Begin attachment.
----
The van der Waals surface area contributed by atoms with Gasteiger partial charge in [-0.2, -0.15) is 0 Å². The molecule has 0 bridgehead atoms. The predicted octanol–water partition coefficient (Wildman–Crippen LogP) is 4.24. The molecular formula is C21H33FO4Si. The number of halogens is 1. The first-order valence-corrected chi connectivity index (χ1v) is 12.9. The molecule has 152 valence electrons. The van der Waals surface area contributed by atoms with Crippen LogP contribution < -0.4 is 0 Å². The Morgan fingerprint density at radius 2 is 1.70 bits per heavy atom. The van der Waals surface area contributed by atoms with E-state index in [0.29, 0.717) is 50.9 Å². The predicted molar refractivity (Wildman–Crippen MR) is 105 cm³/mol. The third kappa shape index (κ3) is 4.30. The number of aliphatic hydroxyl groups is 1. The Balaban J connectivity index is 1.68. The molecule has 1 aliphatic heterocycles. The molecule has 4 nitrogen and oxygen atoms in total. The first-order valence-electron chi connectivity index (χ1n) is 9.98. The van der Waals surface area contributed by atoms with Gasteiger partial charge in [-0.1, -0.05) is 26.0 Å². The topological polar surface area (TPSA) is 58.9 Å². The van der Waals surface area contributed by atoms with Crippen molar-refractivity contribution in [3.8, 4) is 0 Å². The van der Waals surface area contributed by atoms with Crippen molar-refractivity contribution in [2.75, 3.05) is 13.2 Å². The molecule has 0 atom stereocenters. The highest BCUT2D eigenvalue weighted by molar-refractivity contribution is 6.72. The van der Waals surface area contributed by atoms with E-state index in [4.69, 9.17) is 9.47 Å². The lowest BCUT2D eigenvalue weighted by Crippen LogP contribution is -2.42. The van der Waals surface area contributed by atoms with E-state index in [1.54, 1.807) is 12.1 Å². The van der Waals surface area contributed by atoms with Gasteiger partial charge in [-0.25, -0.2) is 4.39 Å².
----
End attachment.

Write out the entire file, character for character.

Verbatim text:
The van der Waals surface area contributed by atoms with Gasteiger partial charge in [-0.2, -0.15) is 0 Å². The molecule has 0 bridgehead atoms. The predicted octanol–water partition coefficient (Wildman–Crippen LogP) is 4.24. The molecular formula is C21H33FO4Si. The number of halogens is 1. The first-order valence-corrected chi connectivity index (χ1v) is 12.9. The molecule has 152 valence electrons. The van der Waals surface area contributed by atoms with Crippen LogP contribution < -0.4 is 0 Å². The Morgan fingerprint density at radius 2 is 1.70 bits per heavy atom. The van der Waals surface area contributed by atoms with E-state index in [0.29, 0.717) is 50.9 Å². The predicted molar refractivity (Wildman–Crippen MR) is 105 cm³/mol. The third kappa shape index (κ3) is 4.30. The number of aliphatic hydroxyl groups is 1. The Balaban J connectivity index is 1.68. The molecule has 1 aliphatic heterocycles. The molecule has 4 nitrogen and oxygen atoms in total. The first-order valence-electron chi connectivity index (χ1n) is 9.98. The van der Waals surface area contributed by atoms with Gasteiger partial charge in [-0.1, -0.05) is 26.0 Å². The topological polar surface area (TPSA) is 58.9 Å². The van der Waals surface area contributed by atoms with Crippen molar-refractivity contribution in [3.8, 4) is 0 Å². The van der Waals surface area contributed by atoms with Crippen molar-refractivity contribution in [2.75, 3.05) is 13.2 Å². The molecule has 0 atom stereocenters. The highest BCUT2D eigenvalue weighted by molar-refractivity contribution is 6.72. The van der Waals surface area contributed by atoms with E-state index in [4.69, 9.17) is 9.47 Å². The lowest BCUT2D eigenvalue weighted by Crippen LogP contribution is -2.42. The van der Waals surface area contributed by atoms with E-state index in [1.54, 1.807) is 12.1 Å². The van der Waals surface area contributed by atoms with Gasteiger partial charge in [-0.25, -0.2) is 4.39 Å².